Conflicts with individuals residing in squatter communities on the banks of the Bagmati River in Thapathali today resulted in at least 20 municipal city police officers being hurt. In an effort to clear temporary colonies and evict occupants, more than 30 police officers arrived at the squatter colony today with excavators but without the necessary safety gear. They were unaware of what was going to happen, though.
A bunch of individuals began throwing stones and bricks at the police as they were having a conversation with the populace. The police had to defend themselves using only their bare hands, and when they attempted to get away, the enraged mob attacked them with whatever weapons they could get their hands on.
Even some of them carried khukuris. The nearby Norvic hospital received all of the injured police officers for treatment. Fortunately, no one was seriously hurt. Rajunath Pandey, the head of the Kathmandu Municipal City Police, said that he was one of the 20 KMC officers hurt during skirmishes with squatters.
Rajunath Pandey, the head of the Kathmandu Municipal City Police, said that he was one of the 20 KMC officers hurt during skirmishes with squatters. Later, the area was secured by anti-riot police from the Nepal Police and Armed Police Force while protesters burned tires and yelled anti-government slogans there.
The High-Powered Committee for Integrated Development of Bagmati Civilization, which has been trying to remove squatter colonies from the banks of the Bagmati River, was also criticized in the chants they chanted.
When squatters and KMC police clashed, officials from the HPCID- BC were present. In a national newspaper on November 11, the HP-CIDBC requested that anyone living along the banks of the Bagmati and Bishnumati rivers leave the area within ten days. In the valley, hundreds of residents who live along the banks of rivers took to the streets to call on the government to reverse its decision.
The administration was accused by squatters of trying to deceive them by sending them the notice while parliamentary and provincial elections were being campaigned for. Landless people’s advocate Bhagawati Adhikari claimed that the government never treated them as Nepali citizens and never hesitated to use force against them.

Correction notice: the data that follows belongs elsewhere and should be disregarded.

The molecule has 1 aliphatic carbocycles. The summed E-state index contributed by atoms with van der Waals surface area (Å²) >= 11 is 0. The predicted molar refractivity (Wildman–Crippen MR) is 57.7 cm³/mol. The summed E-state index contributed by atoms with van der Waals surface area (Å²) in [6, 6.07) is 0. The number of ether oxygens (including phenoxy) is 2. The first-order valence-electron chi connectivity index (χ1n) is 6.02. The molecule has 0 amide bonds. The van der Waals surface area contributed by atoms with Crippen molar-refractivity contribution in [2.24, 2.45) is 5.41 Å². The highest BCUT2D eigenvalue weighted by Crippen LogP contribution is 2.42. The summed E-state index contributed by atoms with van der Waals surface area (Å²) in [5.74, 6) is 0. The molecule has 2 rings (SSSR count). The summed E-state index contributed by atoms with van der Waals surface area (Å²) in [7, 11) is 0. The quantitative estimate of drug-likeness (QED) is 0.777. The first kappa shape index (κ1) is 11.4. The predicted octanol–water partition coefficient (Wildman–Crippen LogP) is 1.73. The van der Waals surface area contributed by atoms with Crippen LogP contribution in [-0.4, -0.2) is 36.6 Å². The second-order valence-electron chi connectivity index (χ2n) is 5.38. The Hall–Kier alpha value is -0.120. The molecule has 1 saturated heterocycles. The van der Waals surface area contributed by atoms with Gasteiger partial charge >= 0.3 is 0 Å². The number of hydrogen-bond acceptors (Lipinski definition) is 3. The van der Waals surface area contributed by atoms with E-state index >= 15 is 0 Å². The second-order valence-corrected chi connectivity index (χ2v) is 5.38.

“We have experienced government retaliation, so using force is nothing new to us. After municipality police attempted to forcibly enter our settlements today, some teenagers became enraged “explained Adhikari. She claimed that the right to a home had been guaranteed by the constitution for all Nepalis, but that their complaints had been ignored by the government.
Squatters said that the authorities tried to forcibly evict them without offering them any other options. This assertion is untrue, though. Squatters were being relocated by the government to Kathmandu’s Icchangu Narayan neighborhood.
However, squatters had declined to go there, claiming that it was too remote and lacked sufficient amenities. With the aid of more than 2,000 police officers, the government evacuated about 250 homes from the Thapathali region on May 8, 2012, uprooting almost 1,000 individuals, including about 400 children.
Nevertheless, despite official action, people occasionally still lived on the banks of valley rivers and built transient towns. Squatters in the valley assert that there are about 3,500 homes living along the banks of the Bagmati and Bishnumati rivers.